The Panthers’ potential path to another Super Bowl will include a lot of late nights.
Reigning MVP Cam Newton and the defending NFC-champion Panthers will play a franchise-record five prime-time games in 2016, beginning with a Super Bowl 50 rematch against the Broncos on Sept. 8 that kicks off the NFL season on Thursday Night Football in Denver.
The Carolina-Denver matchup will mark the seventh time the previous season’s Super Bowl entrants played the following season. And only once before have they met in Week 1 – in 1970 when Minnesota and Kansas City squared off.
The Panthers’ other prime-time dates include divisional games at home against Tampa Bay (Mon., Oct. 10) and New Orleans (Thurs., Nov. 17) and road games at Seattle (Sun., Dec. 4) and Washington (Mon., Dec. 19).
“It’s exciting for our players to compete on a national stage,” Panthers coach Ron Rivera said. “We have earned the right to be in the spotlight and we have to take advantage of it. Every season presents challenges and we are excited to get back to work.”
Expect Rivera to use the Broncos game as a carrot to help the Panthers get through the dog days of training camp in Spartanburg.
The Panthers fell to Denver 24-10 in Super Bowl 50 after self-destructing with several dropped passes and four turnovers, including two strip-sacks by Super Bowl MVP Von Miller against Newton.
Carolina will face a Broncos team that will have lost at least eight of 22 starters, a list led by quarterback Peyton Manning. Manning retired several weeks after winning his second Super Bowl ring.
Denver parted ways with another quarterback when Brock Osweiler signed with Houston, leaving Mark Sanchez or a draft pick (Paxton Lynch?) as the presumptive Week 1 starter against the Panthers.
Osweiler and the Texans were thought to be a possible choice to open the season in Denver. Instead, the NFL opted to stage a rare Super Bowl rematch.
Four other thoughts on the Panthers’ schedule, which was released Thursday night:
Rivera will try to fight off jet lag: The Panthers will make four cross-country trips, including the potential for three in a five-week span beginning Nov. 6 against the Rams during their inaugural season in Los Angeles.
But the schedule-makers, as they generally do for teams with lots of West Coast travel, gave the Panthers an option to mitigate the long flights. Carolina likely will stay out west between their games at Oakland (Nov. 27) and Seattle (Dec. 4), according to a team source.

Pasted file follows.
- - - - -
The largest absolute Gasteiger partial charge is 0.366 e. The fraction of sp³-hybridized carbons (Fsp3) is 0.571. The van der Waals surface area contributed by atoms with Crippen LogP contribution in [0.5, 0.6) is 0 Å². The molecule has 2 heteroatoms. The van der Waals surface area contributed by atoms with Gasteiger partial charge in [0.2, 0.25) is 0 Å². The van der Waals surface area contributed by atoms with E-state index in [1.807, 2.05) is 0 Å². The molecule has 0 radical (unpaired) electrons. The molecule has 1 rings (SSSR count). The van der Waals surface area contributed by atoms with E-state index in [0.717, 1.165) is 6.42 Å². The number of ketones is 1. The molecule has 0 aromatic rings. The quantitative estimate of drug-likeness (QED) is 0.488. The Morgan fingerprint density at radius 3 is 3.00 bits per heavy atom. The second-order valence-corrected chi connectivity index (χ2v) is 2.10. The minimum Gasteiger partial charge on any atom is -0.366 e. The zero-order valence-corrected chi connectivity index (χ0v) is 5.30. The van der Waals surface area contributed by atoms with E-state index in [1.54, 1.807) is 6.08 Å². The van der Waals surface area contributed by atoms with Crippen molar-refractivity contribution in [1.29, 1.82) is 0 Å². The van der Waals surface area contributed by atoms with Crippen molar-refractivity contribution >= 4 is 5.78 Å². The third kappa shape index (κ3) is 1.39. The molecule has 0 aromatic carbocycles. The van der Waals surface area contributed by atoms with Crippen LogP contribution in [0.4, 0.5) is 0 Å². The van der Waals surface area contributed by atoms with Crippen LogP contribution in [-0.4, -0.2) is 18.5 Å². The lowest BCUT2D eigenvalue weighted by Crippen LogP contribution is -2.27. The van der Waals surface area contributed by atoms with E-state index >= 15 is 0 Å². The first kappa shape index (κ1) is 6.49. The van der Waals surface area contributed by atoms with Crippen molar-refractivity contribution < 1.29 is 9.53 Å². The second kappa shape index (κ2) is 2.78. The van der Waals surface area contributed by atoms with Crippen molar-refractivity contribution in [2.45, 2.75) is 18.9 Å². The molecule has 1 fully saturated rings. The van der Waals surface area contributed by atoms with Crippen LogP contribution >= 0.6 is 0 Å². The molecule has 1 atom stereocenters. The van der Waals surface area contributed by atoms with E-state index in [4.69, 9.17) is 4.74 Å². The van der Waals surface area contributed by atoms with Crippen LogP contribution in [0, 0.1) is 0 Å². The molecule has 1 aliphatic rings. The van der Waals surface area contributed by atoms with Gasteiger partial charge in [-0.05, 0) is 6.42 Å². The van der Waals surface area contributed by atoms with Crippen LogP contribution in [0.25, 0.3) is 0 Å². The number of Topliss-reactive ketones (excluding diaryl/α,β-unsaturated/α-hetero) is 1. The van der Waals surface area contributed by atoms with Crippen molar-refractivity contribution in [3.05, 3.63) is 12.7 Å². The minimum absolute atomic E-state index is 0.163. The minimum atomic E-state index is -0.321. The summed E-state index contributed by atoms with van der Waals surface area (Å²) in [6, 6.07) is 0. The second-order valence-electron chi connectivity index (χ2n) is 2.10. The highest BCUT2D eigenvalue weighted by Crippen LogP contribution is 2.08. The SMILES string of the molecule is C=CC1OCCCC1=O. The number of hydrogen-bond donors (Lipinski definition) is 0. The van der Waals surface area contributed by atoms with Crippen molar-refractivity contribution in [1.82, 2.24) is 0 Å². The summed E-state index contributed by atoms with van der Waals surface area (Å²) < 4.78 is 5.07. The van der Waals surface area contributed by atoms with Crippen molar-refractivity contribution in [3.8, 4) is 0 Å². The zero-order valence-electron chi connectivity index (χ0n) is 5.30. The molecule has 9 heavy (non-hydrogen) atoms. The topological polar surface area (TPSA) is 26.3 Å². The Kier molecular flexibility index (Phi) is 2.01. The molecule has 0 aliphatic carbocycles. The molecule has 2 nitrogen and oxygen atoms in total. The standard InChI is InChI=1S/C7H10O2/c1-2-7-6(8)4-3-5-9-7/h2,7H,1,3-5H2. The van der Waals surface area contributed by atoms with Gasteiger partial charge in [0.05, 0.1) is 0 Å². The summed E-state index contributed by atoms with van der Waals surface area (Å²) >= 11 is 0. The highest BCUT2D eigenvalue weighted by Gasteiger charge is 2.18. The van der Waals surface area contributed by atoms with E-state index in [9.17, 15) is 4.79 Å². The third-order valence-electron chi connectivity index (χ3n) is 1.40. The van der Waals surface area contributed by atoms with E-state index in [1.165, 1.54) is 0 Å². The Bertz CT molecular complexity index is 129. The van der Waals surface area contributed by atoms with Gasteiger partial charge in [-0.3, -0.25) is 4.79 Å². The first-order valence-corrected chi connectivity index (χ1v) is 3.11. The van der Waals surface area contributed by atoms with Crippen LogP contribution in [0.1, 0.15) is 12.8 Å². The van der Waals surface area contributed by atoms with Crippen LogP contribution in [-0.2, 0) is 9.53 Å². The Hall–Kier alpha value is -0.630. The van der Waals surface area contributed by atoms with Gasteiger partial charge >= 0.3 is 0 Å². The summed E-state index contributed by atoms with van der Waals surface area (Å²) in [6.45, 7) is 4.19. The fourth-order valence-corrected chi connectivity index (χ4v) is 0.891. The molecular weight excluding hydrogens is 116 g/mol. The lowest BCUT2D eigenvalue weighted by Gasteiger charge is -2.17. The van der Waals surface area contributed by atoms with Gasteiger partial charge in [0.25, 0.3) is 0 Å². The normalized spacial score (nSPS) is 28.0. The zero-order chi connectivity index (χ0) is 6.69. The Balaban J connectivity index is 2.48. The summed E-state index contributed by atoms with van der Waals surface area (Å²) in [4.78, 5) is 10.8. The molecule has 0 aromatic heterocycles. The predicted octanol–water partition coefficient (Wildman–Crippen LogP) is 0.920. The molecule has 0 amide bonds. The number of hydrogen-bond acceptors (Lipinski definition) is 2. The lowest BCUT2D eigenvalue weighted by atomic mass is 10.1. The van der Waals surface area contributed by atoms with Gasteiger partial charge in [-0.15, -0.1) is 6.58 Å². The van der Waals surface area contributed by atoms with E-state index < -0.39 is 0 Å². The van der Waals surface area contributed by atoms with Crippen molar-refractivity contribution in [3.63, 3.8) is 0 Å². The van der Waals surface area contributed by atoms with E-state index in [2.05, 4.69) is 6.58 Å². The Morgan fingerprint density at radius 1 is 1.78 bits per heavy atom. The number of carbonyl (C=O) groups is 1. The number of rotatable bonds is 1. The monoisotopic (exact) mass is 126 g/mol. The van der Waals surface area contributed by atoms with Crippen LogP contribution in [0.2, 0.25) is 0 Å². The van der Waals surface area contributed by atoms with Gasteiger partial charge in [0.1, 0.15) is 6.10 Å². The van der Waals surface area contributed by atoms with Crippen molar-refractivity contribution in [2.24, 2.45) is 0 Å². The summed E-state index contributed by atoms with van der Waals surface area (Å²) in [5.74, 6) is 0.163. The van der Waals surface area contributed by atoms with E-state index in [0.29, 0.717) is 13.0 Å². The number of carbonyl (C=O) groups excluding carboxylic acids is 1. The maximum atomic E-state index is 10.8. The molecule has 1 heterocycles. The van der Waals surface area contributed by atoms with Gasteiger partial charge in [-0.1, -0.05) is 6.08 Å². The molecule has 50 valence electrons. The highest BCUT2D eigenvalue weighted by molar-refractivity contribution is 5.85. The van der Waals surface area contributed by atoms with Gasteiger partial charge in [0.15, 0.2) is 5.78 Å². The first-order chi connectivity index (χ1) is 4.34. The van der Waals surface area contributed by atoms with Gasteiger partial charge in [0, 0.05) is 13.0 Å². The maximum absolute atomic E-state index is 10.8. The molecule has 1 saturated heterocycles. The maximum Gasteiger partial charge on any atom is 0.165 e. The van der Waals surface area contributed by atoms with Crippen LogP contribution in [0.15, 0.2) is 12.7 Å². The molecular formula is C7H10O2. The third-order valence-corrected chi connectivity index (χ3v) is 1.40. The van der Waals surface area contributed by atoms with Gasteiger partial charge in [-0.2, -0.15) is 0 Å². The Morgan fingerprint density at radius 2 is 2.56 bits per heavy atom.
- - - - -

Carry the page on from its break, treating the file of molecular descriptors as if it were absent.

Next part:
That will help the Panthers adjust to the three-hour time distance, although the logistics of staying and practicing on the road for a week present a different set of issues.
Say hello to Seattle ... again: The Panthers and Seahawks will renew their long-distance rivalry in Week 13 at CenturyLink Field. It will be the seventh time (including the playoffs) the teams have met since 2012 when former Wisconsin and N.C. State quarterback Russell Wilson entered the league.
Wilson and the Seahawks got the best of Carolina by winning the first four matchups. But the tide turned last season when Newton led the Panthers to a come-from-behind, regular season victory he capped with a game-winning touchdown pass to Greg Olsen.
The Panthers went on to beat Seattle in the playoffs when linebacker Luke Kuechly intercepted Wilson early in the divisional-round game and returned it for a touchdown.
The Seahawks lost running back Marshawn Lynch to retirement and linebacker Bruce Irvin to free agency. But these are usually close, defensive-driven games when these teams get together.
Bye week precedes tough stretch: After an early bye last season, the Panthers’ bye this season falls in Week 7 before a challenging stretch featuring home games against 2015 playoff teams Arizona and Kansas City sandwiched around the trip to L.A.
The Cardinals-Panthers matchup is a rematch of the Panthers’ decisive 49-15 victory in last season’s NFC championship game. Quarterback Carson Palmer will lead a Cardinals team that traded for former New England defensive end Chandler Jones and added ex-Broncos guard Evan Mathis and former Chiefs safety Tyvon Branch in free agency.
The Chiefs won their final 10 regular-season games in 2015 behind a defense that finished seventh in the NFL (one spot behind the Panthers) in yards allowed.
The Rams will be starting a rookie quarterback after acquiring the No. 1 pick from Tennessee.
But the Panthers will have to adjust to playing in the cavernous L.A. Coliseum. Southern Cal’s home stadium has a capacity of 93,607.
Going for four straight division titles: The Panthers don’t play an NFC South opponent until Week 4, when they travel to Atlanta for the first of three consecutive division games.
Carolina, which has won the South three years in a row, will play outside the division for more than a month starting in late-November before wrapping up the regular season against Atlanta (Dec. 24) and at Tampa Bay (Jan. 1).
Turnovers and shoddy play by Matt Ryan derailed the Falcons after a 6-1 start last season. Meanwhile, the Bucs are in reboot mode again after firing Lovie Smith and promoting Dirk Koetter, whose strong relationship with second-year QB Jameis Winston got him the job.